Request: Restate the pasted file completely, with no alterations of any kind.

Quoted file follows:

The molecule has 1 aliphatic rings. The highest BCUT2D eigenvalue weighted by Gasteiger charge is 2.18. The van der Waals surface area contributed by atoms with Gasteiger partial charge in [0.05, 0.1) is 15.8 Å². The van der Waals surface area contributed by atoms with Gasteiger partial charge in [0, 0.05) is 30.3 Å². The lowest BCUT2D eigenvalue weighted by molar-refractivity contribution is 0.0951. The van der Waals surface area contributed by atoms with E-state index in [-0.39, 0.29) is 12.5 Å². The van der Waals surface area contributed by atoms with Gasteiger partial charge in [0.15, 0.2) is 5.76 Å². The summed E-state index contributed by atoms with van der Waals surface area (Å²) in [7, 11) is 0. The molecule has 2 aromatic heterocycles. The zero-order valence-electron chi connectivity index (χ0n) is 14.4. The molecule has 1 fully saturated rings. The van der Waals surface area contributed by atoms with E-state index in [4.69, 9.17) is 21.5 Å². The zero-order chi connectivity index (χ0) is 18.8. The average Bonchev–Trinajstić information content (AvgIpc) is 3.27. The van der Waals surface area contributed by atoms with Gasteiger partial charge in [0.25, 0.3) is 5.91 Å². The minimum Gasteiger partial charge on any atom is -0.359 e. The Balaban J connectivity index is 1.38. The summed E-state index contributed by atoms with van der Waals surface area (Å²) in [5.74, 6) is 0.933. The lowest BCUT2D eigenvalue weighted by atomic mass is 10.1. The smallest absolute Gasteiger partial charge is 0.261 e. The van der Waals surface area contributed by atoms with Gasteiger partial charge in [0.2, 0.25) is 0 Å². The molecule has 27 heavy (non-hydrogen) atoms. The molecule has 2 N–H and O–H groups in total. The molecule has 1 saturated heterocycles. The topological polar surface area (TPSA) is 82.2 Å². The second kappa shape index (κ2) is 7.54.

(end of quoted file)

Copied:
The molecule has 1 aliphatic rings. The highest BCUT2D eigenvalue weighted by Gasteiger charge is 2.18. The van der Waals surface area contributed by atoms with Gasteiger partial charge in [0.05, 0.1) is 15.8 Å². The van der Waals surface area contributed by atoms with Gasteiger partial charge in [0, 0.05) is 30.3 Å². The lowest BCUT2D eigenvalue weighted by molar-refractivity contribution is 0.0951. The van der Waals surface area contributed by atoms with E-state index in [-0.39, 0.29) is 12.5 Å². The van der Waals surface area contributed by atoms with Gasteiger partial charge in [0.15, 0.2) is 5.76 Å². The summed E-state index contributed by atoms with van der Waals surface area (Å²) in [7, 11) is 0. The molecule has 2 aromatic heterocycles. The zero-order valence-electron chi connectivity index (χ0n) is 14.4. The molecule has 1 fully saturated rings. The van der Waals surface area contributed by atoms with E-state index in [4.69, 9.17) is 21.5 Å². The zero-order chi connectivity index (χ0) is 18.8. The average Bonchev–Trinajstić information content (AvgIpc) is 3.27. The van der Waals surface area contributed by atoms with Gasteiger partial charge in [0.25, 0.3) is 5.91 Å². The minimum Gasteiger partial charge on any atom is -0.359 e. The Balaban J connectivity index is 1.38. The summed E-state index contributed by atoms with van der Waals surface area (Å²) in [5.74, 6) is 0.933. The lowest BCUT2D eigenvalue weighted by atomic mass is 10.1. The smallest absolute Gasteiger partial charge is 0.261 e. The van der Waals surface area contributed by atoms with Gasteiger partial charge in [0.2, 0.25) is 0 Å². The molecule has 27 heavy (non-hydrogen) atoms. The molecule has 2 N–H and O–H groups in total. The molecule has 1 saturated heterocycles. The topological polar surface area (TPSA) is 82.2 Å². The second kappa shape index (κ2) is 7.54.